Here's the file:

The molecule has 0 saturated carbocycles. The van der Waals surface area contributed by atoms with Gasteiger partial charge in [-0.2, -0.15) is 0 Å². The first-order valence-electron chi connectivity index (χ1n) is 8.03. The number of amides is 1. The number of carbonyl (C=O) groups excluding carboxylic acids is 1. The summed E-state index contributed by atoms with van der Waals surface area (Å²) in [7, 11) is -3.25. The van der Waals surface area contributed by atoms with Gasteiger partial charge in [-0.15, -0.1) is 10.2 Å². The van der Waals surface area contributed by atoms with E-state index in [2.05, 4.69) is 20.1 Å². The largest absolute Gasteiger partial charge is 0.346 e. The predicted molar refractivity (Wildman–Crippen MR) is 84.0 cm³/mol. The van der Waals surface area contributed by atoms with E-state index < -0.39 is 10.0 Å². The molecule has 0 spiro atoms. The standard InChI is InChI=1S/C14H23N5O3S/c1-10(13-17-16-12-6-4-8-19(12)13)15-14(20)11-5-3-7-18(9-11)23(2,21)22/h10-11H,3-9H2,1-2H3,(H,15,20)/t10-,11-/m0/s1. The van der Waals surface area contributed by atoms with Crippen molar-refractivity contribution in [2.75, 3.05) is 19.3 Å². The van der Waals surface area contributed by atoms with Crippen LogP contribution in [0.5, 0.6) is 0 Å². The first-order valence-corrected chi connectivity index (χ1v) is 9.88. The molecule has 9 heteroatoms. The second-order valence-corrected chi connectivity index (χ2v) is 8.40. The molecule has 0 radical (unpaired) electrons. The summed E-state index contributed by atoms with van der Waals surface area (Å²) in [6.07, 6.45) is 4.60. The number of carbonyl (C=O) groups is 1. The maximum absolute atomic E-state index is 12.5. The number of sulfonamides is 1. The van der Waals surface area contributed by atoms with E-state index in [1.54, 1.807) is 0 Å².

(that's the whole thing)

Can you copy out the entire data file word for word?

The molecule has 0 saturated carbocycles. The van der Waals surface area contributed by atoms with Gasteiger partial charge in [-0.2, -0.15) is 0 Å². The first-order valence-electron chi connectivity index (χ1n) is 8.03. The number of amides is 1. The number of carbonyl (C=O) groups excluding carboxylic acids is 1. The summed E-state index contributed by atoms with van der Waals surface area (Å²) in [7, 11) is -3.25. The van der Waals surface area contributed by atoms with Gasteiger partial charge in [-0.15, -0.1) is 10.2 Å². The van der Waals surface area contributed by atoms with E-state index in [2.05, 4.69) is 20.1 Å². The largest absolute Gasteiger partial charge is 0.346 e. The predicted molar refractivity (Wildman–Crippen MR) is 84.0 cm³/mol. The van der Waals surface area contributed by atoms with E-state index < -0.39 is 10.0 Å². The molecule has 0 spiro atoms. The standard InChI is InChI=1S/C14H23N5O3S/c1-10(13-17-16-12-6-4-8-19(12)13)15-14(20)11-5-3-7-18(9-11)23(2,21)22/h10-11H,3-9H2,1-2H3,(H,15,20)/t10-,11-/m0/s1. The van der Waals surface area contributed by atoms with Crippen molar-refractivity contribution in [2.75, 3.05) is 19.3 Å². The van der Waals surface area contributed by atoms with Crippen LogP contribution in [0.5, 0.6) is 0 Å². The first-order valence-corrected chi connectivity index (χ1v) is 9.88. The molecule has 9 heteroatoms. The second-order valence-corrected chi connectivity index (χ2v) is 8.40. The molecule has 0 radical (unpaired) electrons. The summed E-state index contributed by atoms with van der Waals surface area (Å²) in [6.07, 6.45) is 4.60. The number of carbonyl (C=O) groups is 1. The maximum absolute atomic E-state index is 12.5. The number of sulfonamides is 1. The van der Waals surface area contributed by atoms with E-state index in [1.54, 1.807) is 0 Å².